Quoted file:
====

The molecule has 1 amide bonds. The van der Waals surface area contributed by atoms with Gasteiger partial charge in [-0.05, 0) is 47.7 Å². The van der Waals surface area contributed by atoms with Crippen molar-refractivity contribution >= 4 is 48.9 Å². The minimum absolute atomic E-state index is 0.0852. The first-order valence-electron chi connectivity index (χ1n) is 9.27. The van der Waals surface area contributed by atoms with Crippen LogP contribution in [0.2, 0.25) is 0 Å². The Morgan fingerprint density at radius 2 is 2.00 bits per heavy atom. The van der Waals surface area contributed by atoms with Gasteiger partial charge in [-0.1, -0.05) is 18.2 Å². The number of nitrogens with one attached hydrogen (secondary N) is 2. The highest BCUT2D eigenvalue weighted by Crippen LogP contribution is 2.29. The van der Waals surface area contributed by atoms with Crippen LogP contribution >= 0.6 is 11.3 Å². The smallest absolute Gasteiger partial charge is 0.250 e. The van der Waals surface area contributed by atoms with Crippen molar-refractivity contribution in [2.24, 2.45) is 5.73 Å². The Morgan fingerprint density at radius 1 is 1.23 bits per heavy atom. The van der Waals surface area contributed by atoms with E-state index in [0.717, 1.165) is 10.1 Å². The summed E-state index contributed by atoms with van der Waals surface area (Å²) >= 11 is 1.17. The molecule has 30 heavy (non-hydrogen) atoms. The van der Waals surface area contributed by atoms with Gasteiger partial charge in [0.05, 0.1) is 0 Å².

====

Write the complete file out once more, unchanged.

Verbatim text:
The molecule has 1 amide bonds. The van der Waals surface area contributed by atoms with Gasteiger partial charge in [-0.05, 0) is 47.7 Å². The van der Waals surface area contributed by atoms with Crippen molar-refractivity contribution >= 4 is 48.9 Å². The minimum absolute atomic E-state index is 0.0852. The first-order valence-electron chi connectivity index (χ1n) is 9.27. The van der Waals surface area contributed by atoms with Crippen LogP contribution in [0.2, 0.25) is 0 Å². The Morgan fingerprint density at radius 2 is 2.00 bits per heavy atom. The van der Waals surface area contributed by atoms with Gasteiger partial charge in [-0.1, -0.05) is 18.2 Å². The number of nitrogens with one attached hydrogen (secondary N) is 2. The highest BCUT2D eigenvalue weighted by Crippen LogP contribution is 2.29. The van der Waals surface area contributed by atoms with Crippen LogP contribution >= 0.6 is 11.3 Å². The smallest absolute Gasteiger partial charge is 0.250 e. The van der Waals surface area contributed by atoms with Crippen molar-refractivity contribution in [2.24, 2.45) is 5.73 Å². The Morgan fingerprint density at radius 1 is 1.23 bits per heavy atom. The van der Waals surface area contributed by atoms with E-state index in [0.717, 1.165) is 10.1 Å². The summed E-state index contributed by atoms with van der Waals surface area (Å²) >= 11 is 1.17. The molecule has 30 heavy (non-hydrogen) atoms. The van der Waals surface area contributed by atoms with Gasteiger partial charge in [0.05, 0.1) is 0 Å².